Values are all about the why of a business: the how represents tactics and execution, the what are objectives and KPIs, while the core why are values and the mission. The why drives the what and the how.

At the end of the session, Seetharaman’s statistics-heavy lecture paired perfectly with Bunderson’s value-based message. The audience collectively resonated with the idea that a business is firmly, at its core, driven by values.

However values must guide decisions made and then must be secondly backed by statistics. You must be able to understand your KPIs while still keeping true to your business’s mission.




Bart Hamilton

Nearly three years ago, Barton Hamilton was preparing to moderate a panel discussion at Olin’s first family business symposium, among the earliest manifestations of the school’s fledgling family business initiative.

Three symposia and $9 million later, Olin has launched a full-fledged research center dedicated to the issues surrounding family-owned business—with Hamilton taking the lead as its first director.

Dean Mark Taylor appointed Hamilton to the post effective February 2 and with that appointment, the Koch Center for Family Business is officially launched. Sure, Hamilton said, there’s a lot of work to do moving forward.

But he’s thrilled to be part of realizing the vision of the Koch family—which includes two WashU alums and St. Louis real estate developers—who underwrote Olin’s sixth research center.

“The Kochs told me this is part of their legacy,” Hamilton said. “I feel great responsibly to be a steward for their legacy and do what I can do to make the vision a reality.”

A focus on research

Elke and Paul Koch, BSBA ’61, JD ’64, MBA ’68, and Fran and Roger Koch, BSBA ’64, MBA ’66, launched the focus on family business in 2016 with a $1.09 million donation to Olin Business School. The donation paved the way for a family business initiative featuring regular symposia on the subject, a course on family businesses, student practicum projects with family business owners and a student club.

The effort was, in part, also driven by interest from students, who approached former Dean Mahendra Gupta about the subject and later presented him, at his request, with a full-fledged outline and justification for the program.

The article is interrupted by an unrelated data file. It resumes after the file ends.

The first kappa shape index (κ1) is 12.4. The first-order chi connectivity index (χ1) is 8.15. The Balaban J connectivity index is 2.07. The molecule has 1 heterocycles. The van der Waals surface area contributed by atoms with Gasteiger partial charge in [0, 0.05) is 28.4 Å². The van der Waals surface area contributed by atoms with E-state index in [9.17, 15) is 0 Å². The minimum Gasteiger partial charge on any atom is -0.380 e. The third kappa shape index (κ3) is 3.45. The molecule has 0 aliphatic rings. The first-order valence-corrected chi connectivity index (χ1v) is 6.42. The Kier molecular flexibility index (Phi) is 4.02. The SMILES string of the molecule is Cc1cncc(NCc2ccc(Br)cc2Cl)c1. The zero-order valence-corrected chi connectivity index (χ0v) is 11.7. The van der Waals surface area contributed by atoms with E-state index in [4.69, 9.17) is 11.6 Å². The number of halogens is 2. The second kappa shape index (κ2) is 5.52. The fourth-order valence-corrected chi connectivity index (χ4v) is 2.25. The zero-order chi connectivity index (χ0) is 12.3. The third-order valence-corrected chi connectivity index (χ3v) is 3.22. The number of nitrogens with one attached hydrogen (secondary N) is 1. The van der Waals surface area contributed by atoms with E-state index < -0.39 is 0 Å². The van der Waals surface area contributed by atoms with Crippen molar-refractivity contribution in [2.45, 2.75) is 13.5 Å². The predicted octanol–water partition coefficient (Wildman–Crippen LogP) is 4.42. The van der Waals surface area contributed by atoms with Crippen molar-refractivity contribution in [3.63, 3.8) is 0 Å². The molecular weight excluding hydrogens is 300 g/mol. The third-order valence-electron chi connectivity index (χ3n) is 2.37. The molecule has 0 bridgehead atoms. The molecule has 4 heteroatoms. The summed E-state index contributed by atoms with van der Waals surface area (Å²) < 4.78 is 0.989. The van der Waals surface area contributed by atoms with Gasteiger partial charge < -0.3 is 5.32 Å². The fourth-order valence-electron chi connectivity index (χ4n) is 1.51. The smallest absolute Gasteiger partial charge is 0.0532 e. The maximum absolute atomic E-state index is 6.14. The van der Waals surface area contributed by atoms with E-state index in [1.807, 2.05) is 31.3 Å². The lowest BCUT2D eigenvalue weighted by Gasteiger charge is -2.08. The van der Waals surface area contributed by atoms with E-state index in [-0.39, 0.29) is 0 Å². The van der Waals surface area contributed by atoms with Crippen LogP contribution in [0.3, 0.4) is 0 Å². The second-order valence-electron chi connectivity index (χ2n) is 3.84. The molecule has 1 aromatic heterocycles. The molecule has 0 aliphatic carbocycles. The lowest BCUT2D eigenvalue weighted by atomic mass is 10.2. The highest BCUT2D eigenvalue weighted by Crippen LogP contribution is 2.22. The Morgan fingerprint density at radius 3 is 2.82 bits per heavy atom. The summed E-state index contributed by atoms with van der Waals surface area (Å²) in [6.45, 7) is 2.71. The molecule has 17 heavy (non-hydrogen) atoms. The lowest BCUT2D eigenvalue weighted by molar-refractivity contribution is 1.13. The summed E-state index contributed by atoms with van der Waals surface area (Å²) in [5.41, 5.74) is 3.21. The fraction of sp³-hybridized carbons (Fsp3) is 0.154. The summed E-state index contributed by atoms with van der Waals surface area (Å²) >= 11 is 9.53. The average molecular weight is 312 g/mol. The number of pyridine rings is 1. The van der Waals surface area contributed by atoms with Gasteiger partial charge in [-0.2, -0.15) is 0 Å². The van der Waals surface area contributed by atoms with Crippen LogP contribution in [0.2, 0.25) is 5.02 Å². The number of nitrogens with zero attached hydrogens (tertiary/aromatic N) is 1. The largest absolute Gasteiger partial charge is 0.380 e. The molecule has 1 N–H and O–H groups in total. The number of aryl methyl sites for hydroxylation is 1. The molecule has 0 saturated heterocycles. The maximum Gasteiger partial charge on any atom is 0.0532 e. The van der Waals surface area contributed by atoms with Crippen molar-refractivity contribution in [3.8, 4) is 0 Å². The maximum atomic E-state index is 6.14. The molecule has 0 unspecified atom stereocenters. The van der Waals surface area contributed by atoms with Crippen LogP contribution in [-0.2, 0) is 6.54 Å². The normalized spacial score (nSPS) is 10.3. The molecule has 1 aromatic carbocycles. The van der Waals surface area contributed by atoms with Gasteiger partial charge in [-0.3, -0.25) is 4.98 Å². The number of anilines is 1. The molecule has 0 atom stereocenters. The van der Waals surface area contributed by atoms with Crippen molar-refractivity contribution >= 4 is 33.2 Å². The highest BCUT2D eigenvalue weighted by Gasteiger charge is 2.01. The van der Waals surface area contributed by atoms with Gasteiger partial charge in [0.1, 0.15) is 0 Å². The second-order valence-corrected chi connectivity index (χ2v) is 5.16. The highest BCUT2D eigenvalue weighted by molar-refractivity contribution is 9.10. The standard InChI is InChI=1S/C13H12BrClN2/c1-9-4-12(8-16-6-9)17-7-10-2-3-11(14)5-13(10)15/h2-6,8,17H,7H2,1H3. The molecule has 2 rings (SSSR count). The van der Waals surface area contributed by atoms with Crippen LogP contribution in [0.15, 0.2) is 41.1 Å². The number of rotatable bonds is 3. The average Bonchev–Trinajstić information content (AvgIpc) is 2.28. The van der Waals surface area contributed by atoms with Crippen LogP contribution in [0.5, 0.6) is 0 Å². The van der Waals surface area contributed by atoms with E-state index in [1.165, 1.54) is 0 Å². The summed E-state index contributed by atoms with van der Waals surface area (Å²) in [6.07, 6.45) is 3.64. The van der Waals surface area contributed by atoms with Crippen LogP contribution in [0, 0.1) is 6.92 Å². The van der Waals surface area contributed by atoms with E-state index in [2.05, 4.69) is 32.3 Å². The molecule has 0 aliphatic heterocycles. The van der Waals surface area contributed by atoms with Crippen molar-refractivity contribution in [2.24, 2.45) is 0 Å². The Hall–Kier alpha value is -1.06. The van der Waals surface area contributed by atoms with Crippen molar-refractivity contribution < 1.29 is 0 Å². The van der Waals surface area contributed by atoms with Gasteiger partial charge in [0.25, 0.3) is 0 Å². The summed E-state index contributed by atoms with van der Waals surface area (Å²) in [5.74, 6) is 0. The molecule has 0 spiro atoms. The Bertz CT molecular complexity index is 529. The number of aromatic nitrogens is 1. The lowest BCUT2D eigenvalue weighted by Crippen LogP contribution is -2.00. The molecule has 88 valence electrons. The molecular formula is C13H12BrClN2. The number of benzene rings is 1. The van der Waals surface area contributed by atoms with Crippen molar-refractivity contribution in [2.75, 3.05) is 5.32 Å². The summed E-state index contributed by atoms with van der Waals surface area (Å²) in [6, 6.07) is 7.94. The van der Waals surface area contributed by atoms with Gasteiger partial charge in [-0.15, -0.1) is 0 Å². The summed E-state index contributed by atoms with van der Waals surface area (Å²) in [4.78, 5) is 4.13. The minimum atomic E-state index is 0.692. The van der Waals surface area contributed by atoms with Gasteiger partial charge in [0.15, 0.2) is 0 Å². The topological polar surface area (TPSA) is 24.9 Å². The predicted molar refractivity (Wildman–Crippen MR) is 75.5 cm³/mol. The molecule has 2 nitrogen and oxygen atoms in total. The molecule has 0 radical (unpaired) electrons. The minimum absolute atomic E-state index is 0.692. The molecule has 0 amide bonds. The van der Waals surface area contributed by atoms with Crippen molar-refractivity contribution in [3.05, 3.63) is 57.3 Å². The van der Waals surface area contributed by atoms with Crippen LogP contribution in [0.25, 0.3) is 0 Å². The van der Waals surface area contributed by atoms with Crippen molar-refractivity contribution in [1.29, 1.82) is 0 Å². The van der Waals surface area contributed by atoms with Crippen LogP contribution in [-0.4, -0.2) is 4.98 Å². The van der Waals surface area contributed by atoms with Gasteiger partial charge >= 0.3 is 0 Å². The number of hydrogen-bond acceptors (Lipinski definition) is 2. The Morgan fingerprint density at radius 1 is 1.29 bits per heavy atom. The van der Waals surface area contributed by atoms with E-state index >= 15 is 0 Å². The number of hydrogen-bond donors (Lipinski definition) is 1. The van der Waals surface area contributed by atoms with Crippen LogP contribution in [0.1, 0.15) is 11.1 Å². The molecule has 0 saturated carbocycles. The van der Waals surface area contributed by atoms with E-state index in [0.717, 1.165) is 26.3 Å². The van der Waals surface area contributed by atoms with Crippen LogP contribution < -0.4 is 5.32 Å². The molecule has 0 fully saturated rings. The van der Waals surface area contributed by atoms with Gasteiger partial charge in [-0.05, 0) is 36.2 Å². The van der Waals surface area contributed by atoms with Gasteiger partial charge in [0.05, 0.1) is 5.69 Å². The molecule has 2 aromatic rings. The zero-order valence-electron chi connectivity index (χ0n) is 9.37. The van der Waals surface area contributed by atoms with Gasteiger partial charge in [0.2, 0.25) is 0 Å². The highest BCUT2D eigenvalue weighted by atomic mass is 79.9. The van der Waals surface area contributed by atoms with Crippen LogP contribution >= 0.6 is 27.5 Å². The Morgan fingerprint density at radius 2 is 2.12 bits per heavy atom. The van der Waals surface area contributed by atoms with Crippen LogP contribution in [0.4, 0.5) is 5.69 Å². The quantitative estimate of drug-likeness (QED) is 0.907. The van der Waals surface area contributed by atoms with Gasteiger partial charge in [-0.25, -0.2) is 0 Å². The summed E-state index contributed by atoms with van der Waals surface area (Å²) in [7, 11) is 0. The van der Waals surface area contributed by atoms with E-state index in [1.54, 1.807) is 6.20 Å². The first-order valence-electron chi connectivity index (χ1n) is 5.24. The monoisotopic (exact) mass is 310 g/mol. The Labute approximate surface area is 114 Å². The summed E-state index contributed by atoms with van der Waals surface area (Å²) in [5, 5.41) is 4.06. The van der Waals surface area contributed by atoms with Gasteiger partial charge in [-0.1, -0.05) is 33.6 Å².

Hamilton—who is also the Robert Brookings Smith Distinguished Professor of Economics, Management and Entrepreneurship—said the foundation laid by the family business initiative will remain in place and expand.

The secret sauce of the new center, however, will be research into the unique dynamics that drive family businesses and their power, representing 64 percent of the US economy.

“We want to know the secrets to success that Cargill and Enterprise have, but there’s a lot of companies in the $50 million to $200 million range that are the backbone of a lot of communities,” Hamilton said. “Those are also businesses that face a lot of challenges and we want to understand what those challenges are and figure out how we can help them achieve more success.”

For example, are family businesses more successful in the long run than non-family businesses? They’re not thinking about the next quarter, they’re thinking about the next generation. Yet, there is a tradeoff: How do family businesses introduce new ideas and innovation when the tendency may be to do things the way they’ve always been done?

Another area ripe for research: What is the interaction between family dynamics and business dynamics? As families grow, how do they provide dividends and wealth to an expanding slate of brothers, sisters and cousins, while continuing to invest in the growth of the business?

He is excited by the prospects for what research can tell us about family business, how it can help family business owners improve and how it will guide students who will be owners of, customers of, clients of and partners to family businesses.

“This is something we can be distinctive in,” Hamilton said. “We’re putting our flag on the map and telling the world that this is something that’s important to Olin and to Washington University.”

Next steps

One advantage of a funded research center, Hamilton said, is the ability to purchase data and fund research on a scale unavailable before. Data into family-owned and closely held businesses is hard to come by, often requiring a lot of manual effort to compile.

In fact, two of his own research projects are still a long way from publication because of the mammoth effort involved in collecting and analyzing the data. One project is looking at the differential performance of CEOs in family businesses, depending on whether the CEO came up from within the family, came up in the business (but were not family members) or came from outside the business altogether.

Hamilton said the family business symposia will continue, as will a class in family business led by adjunct professor Spencer Burke, principal at the St. Louis Trust Company, who has served as the initiative’s de facto leader since its launch.

Other steps ahead for the Koch Center for Family Business include searching for and identifying promising research projects, identifying staff administrative support and recruiting a board of advisers for the center.

“The Kochs want us to be a research leader in this area,” Hamilton said. “There’s not much that’s been done given the importance of this to the economy.”